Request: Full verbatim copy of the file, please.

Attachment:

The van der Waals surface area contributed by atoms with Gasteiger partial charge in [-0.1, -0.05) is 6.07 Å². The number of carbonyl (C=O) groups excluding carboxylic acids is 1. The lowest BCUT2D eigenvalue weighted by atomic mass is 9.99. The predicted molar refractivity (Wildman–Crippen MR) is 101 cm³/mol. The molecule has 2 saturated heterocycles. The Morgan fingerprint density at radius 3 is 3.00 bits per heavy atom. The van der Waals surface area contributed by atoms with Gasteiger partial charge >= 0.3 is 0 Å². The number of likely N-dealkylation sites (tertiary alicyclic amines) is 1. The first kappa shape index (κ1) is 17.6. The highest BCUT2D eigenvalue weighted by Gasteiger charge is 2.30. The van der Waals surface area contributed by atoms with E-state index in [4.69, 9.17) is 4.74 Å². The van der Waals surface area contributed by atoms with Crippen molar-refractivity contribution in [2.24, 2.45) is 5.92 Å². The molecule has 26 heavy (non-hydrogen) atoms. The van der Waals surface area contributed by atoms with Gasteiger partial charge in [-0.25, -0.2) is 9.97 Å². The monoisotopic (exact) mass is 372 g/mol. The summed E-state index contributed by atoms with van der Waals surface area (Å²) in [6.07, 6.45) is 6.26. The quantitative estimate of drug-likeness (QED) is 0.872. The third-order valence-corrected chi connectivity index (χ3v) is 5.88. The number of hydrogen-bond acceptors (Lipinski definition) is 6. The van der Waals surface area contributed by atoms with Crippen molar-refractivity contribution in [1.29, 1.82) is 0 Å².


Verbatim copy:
The van der Waals surface area contributed by atoms with Gasteiger partial charge in [-0.1, -0.05) is 6.07 Å². The number of carbonyl (C=O) groups excluding carboxylic acids is 1. The lowest BCUT2D eigenvalue weighted by atomic mass is 9.99. The predicted molar refractivity (Wildman–Crippen MR) is 101 cm³/mol. The molecule has 2 saturated heterocycles. The Morgan fingerprint density at radius 3 is 3.00 bits per heavy atom. The van der Waals surface area contributed by atoms with Gasteiger partial charge >= 0.3 is 0 Å². The number of likely N-dealkylation sites (tertiary alicyclic amines) is 1. The first kappa shape index (κ1) is 17.6. The highest BCUT2D eigenvalue weighted by Gasteiger charge is 2.30. The van der Waals surface area contributed by atoms with E-state index in [4.69, 9.17) is 4.74 Å². The van der Waals surface area contributed by atoms with Crippen molar-refractivity contribution in [2.24, 2.45) is 5.92 Å². The molecule has 26 heavy (non-hydrogen) atoms. The van der Waals surface area contributed by atoms with Gasteiger partial charge in [-0.25, -0.2) is 9.97 Å². The monoisotopic (exact) mass is 372 g/mol. The summed E-state index contributed by atoms with van der Waals surface area (Å²) in [6.07, 6.45) is 6.26. The quantitative estimate of drug-likeness (QED) is 0.872. The third-order valence-corrected chi connectivity index (χ3v) is 5.88. The number of hydrogen-bond acceptors (Lipinski definition) is 6. The van der Waals surface area contributed by atoms with Crippen molar-refractivity contribution in [1.29, 1.82) is 0 Å².